On the other hand, with all that I do, there is the security of knowing they can’t all fire me at one time. If you have one boss who wants to lose you on a whim, they can do that. That’s the smug solace of the lone wolf. 

But lots of people accept authority as the way of the world. That’s becoming less true as massive unemployment forces some to seek out their own solutions and form their own businesses. Entrepreneurship used to seem like it was for the few who chose the harder way. Now, when so many can’t find work, starting up a sole proprietorship and going for it is forced upon them.

Here’s what I notice: People are just wired one way and not the other. Most massage therapists and writers I know have an independent streak. We have to grit our teeth a bit to do something that is in many ways outside money’s eco-system.

But there are a bunch of therapists who do, in fact, want to work for somebody. They want someone else to take care of the laundry, the advertising, the tax paperwork and anything else that doesn’t directly relate to physically doing the work. They love that they can come into the office, do their thing and leave without another thought to the running of the business. I wouldn’t call it freedom, but they do.

In the past, the publishing industry has been built on the hierarchical model. Someone else will publish your book. Someone else will take care of the editing and (some) of the promoting and it will all be part of one complete package. Thanks to technology, authors are discovering they have more options than history has provided.

For authors deciding when to make the leap to independent publishing, there is a lot to consider: market factors, price points and leveraging your platform to sell enough books to make the enterprise profitable.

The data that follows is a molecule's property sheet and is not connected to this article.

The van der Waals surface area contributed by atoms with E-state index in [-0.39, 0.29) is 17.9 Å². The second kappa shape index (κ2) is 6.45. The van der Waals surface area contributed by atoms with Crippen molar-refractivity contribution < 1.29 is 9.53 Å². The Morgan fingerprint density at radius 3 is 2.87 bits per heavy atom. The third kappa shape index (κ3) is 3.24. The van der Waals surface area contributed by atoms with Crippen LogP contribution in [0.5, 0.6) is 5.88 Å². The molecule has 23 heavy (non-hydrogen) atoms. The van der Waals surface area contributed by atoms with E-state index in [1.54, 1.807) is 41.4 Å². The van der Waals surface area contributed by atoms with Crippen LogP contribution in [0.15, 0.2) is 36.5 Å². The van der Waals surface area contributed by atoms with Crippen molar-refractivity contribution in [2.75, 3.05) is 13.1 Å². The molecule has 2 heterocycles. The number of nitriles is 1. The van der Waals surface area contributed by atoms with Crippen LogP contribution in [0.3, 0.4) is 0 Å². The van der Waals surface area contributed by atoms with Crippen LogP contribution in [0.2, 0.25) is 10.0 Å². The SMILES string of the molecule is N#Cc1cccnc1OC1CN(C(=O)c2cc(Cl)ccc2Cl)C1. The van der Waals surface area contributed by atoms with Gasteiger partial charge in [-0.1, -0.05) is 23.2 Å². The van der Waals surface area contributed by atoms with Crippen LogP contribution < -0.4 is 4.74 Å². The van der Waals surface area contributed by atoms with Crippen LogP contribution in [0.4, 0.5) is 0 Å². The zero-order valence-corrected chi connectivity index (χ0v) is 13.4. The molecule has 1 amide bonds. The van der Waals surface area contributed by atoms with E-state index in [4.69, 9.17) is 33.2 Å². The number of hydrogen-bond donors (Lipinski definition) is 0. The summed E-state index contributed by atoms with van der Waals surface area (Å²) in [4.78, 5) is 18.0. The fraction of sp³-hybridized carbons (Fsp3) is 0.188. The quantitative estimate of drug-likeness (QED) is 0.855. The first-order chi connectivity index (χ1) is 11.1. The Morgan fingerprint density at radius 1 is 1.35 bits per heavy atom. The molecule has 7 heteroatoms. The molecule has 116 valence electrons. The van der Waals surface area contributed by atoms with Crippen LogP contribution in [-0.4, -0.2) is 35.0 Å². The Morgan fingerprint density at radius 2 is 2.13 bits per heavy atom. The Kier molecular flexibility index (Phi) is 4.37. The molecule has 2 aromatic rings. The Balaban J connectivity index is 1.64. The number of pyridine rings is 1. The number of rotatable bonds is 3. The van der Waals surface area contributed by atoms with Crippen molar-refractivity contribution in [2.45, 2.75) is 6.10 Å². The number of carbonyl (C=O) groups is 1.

Beyond the practical and esoteric (which must be figured out, too) you have to start with the personal: you. Which way are you bent? Do you want someone else to take care of things (and give them a deeper cut of the profits and losses)? Are you up for the nitty-gritty of doing the work of many on your own? Can you hire an editor, find a publicist, do the research and build your audience? It won’t be easy. You’ll have to talk with a lot of people and the greater your network the more chance you’ll get your feelings hurt. When the mesh of your network tightens to a closer knit, there will be friction.

Only you can decide if you have enough of the anti-authoritarian, do-it-my-way, I’m-a-control-freak, entrepreneurial-bent. Once you’ve figured that out, here’s a great article that explores the location of the tipping point between traditional publishing and going indie.

No matter which way you are wired, if you’re a writer you’ve got a muse.

Next stop on the Reality Train:

Introspection Station.

Self-publishing has developed to a point where it is neither good nor bad. Depending on your temperament, it could be a solid choice or a horrible one.

Filed under: authors, Books, DIY, ebooks, Editing, getting it done, publishing, self-publishing, , , , , , , , , ,


Winner of Writer's Digest's 2014 Honorable Mention in Self-published Ebook Awards in Genre

The first 81 lessons to get your Buffy on

More lessons to help you survive Armageddon

"You will laugh your ass off!" ~ Maxwell Cynn, author of Cybergrrl

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Fast-paced terror, new threats, more twists.

An autistic boy versus our world in free fall

Suspense to melt your face and play with your brain.

Action like a Guy Ritchie film. Funny like Woody Allen when he was funny.

Jesus: Sexier and even more addicted to love.

You can pick this ebook up for free today at this link: http://bit.ly/TheNightMan